Quick Review: Door Kickers Alpha (Lite)
I’ve never funded a Kickstarter campaign for a video game before, but I nearly did for some. KillHouse Game’s Door Kickers had my wallet out, but the nature of the game turned me off. They, like all the other campaigns I was interested in, desired to restore the elements found in the heyday of tactical shooters to a modern gaming platform. In this case, it would be a 2D top-down tactical planning sim inspired by Rainbow Six and SWAT. Although this isn’t a game I would play regularly (for certain reasons), I felt obligated as a RS/SWAT veteran to at least check out the free alpha.
Note: The Alpha 3 “Lite” version was released well before the early access version on Steam. I hadn’t played this version found on their website until recently. Because of obvious reasons, I’ll only be talking about the core portions of the game that are clearly shared across all versions.
Door Kickers is both a real time and – well, I guess you could say “turn based” – game. You start each level by planning the route and actions of your SWAT troopers. This ranges from navigating through a simple room and eliminating targets on the way or breaching rooms from multiple angles, tossing in a flashbang, and letting one trooper sweep the room as the other provides cover. All of this is conveyed through a planning interface that is available throughout the mission. When you’re ready to execute the plan, you press play and watch your decisions unfold.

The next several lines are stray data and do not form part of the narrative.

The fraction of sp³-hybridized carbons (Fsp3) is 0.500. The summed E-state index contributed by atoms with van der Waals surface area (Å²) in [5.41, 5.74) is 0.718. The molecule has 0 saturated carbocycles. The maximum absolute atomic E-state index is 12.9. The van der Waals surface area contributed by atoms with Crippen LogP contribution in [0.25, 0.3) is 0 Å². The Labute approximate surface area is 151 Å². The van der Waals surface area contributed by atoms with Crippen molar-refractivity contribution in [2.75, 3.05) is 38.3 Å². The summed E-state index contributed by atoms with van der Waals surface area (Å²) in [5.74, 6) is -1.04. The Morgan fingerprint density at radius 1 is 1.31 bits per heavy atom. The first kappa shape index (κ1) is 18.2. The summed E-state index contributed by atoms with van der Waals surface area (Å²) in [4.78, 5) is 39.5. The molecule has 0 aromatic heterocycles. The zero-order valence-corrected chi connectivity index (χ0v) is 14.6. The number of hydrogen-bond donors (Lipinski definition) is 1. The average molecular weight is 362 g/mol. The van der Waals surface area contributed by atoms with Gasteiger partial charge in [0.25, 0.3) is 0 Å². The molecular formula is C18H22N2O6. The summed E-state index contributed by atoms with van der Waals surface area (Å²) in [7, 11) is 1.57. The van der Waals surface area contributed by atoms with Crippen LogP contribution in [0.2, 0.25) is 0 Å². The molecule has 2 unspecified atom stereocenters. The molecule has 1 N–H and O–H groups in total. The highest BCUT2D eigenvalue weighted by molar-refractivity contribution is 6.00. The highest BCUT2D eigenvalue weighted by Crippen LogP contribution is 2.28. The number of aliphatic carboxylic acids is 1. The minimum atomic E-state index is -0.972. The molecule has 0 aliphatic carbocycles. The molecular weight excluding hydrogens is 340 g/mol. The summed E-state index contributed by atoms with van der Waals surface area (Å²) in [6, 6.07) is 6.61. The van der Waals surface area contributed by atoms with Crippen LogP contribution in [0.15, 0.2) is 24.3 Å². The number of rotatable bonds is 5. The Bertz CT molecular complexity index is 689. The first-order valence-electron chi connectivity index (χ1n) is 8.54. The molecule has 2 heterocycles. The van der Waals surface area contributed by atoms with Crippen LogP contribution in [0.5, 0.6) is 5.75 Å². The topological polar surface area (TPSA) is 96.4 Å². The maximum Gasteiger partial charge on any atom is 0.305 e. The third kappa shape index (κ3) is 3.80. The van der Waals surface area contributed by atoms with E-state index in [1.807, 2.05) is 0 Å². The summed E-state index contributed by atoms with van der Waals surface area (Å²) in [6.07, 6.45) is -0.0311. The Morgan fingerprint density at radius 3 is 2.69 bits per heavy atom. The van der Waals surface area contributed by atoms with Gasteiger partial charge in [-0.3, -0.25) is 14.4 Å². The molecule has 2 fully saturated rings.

Of course, you don’t have to do it that way. Routes can be changed mid-mission and you can even control the current direction that a trooper is looking at as they’re moving. For more complex levels with multiple rooms and more enemies, each room can have its own plan as you move through the building, adapting to changing situations. It carry its title if there were no doors to kick, and there are plenty. In addition, you can place breaching charges, look under the door with a snake cam, and much more later on, I’m sure. Don’t forget about tossing flashbangs to disorient enemies in a room and breaking your orders up into a series of steps to activate on the fly.
At this point, you could almost go as far to say that Door Kickers is simply a SWAT RTS of some sort, much like SWAT 2. But this feeling quickly goes away as you realize that missions are graded on a simple three star scale. The time it takes to complete the mission carries the most, if not all, of the weight towards your final score. This is not at all a bad thing. Quick and efficient planning was always a staple of tactical shooters of the late 90’s. But the structure of replaying missions for a better time and score seems to mirror that of a mobile or tablet game than a tactical shooter tribute.
Regardless, that is the folly of the “modern gaming platform”, which is what Door Kicker‘s is trying to latch onto with a both beloved and dying genre. It’s a novel and very entertaining attempt, as far as Alpha 3 “Lite” sits. What lies on the other side? Trooper customization, inventories, more tools, levels, a tutorial, maybe even a campaign story. Multiplayer came to mind while playing, it could work, possibly. Door Kickers is fun and surely seems easy to build on in the future.